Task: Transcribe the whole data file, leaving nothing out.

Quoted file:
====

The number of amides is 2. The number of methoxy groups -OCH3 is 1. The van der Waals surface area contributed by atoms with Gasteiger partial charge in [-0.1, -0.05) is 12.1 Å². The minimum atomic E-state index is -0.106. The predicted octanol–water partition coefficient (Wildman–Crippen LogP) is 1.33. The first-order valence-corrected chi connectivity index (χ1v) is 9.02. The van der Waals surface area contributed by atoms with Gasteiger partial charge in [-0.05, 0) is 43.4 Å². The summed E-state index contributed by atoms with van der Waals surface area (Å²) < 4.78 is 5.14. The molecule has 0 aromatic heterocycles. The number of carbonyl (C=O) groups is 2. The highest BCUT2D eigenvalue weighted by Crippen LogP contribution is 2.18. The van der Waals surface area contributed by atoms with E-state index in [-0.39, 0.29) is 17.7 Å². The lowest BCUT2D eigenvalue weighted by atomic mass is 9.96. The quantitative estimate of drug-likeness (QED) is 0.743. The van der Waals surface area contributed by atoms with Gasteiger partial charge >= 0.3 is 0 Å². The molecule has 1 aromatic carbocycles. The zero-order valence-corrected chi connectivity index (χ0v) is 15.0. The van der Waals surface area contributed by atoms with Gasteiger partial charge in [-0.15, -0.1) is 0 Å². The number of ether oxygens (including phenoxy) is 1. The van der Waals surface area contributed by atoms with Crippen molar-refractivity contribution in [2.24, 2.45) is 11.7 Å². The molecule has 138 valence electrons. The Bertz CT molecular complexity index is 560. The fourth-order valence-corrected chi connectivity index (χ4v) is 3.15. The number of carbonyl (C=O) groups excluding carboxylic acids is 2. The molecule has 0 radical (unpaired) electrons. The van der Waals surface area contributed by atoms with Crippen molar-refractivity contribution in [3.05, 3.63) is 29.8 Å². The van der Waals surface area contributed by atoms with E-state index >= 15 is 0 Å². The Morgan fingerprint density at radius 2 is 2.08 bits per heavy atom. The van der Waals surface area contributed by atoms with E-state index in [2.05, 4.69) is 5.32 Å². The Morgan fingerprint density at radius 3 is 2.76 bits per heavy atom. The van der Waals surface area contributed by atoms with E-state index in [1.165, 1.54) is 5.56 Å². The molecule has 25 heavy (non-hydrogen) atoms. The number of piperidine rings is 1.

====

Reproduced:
The number of amides is 2. The number of methoxy groups -OCH3 is 1. The van der Waals surface area contributed by atoms with Gasteiger partial charge in [-0.1, -0.05) is 12.1 Å². The minimum atomic E-state index is -0.106. The predicted octanol–water partition coefficient (Wildman–Crippen LogP) is 1.33. The first-order valence-corrected chi connectivity index (χ1v) is 9.02. The van der Waals surface area contributed by atoms with Gasteiger partial charge in [-0.05, 0) is 43.4 Å². The summed E-state index contributed by atoms with van der Waals surface area (Å²) < 4.78 is 5.14. The molecule has 0 aromatic heterocycles. The number of carbonyl (C=O) groups is 2. The highest BCUT2D eigenvalue weighted by Crippen LogP contribution is 2.18. The van der Waals surface area contributed by atoms with E-state index in [-0.39, 0.29) is 17.7 Å². The lowest BCUT2D eigenvalue weighted by atomic mass is 9.96. The quantitative estimate of drug-likeness (QED) is 0.743. The van der Waals surface area contributed by atoms with Gasteiger partial charge >= 0.3 is 0 Å². The molecule has 1 aromatic carbocycles. The zero-order valence-corrected chi connectivity index (χ0v) is 15.0. The van der Waals surface area contributed by atoms with Gasteiger partial charge in [-0.15, -0.1) is 0 Å². The number of ether oxygens (including phenoxy) is 1. The van der Waals surface area contributed by atoms with Crippen molar-refractivity contribution in [2.24, 2.45) is 11.7 Å². The molecule has 138 valence electrons. The Bertz CT molecular complexity index is 560. The fourth-order valence-corrected chi connectivity index (χ4v) is 3.15. The number of carbonyl (C=O) groups excluding carboxylic acids is 2. The molecule has 0 radical (unpaired) electrons. The van der Waals surface area contributed by atoms with Crippen molar-refractivity contribution in [3.05, 3.63) is 29.8 Å². The van der Waals surface area contributed by atoms with E-state index >= 15 is 0 Å². The Morgan fingerprint density at radius 2 is 2.08 bits per heavy atom. The van der Waals surface area contributed by atoms with E-state index in [2.05, 4.69) is 5.32 Å². The Morgan fingerprint density at radius 3 is 2.76 bits per heavy atom. The van der Waals surface area contributed by atoms with E-state index in [1.165, 1.54) is 5.56 Å². The molecule has 25 heavy (non-hydrogen) atoms. The number of piperidine rings is 1.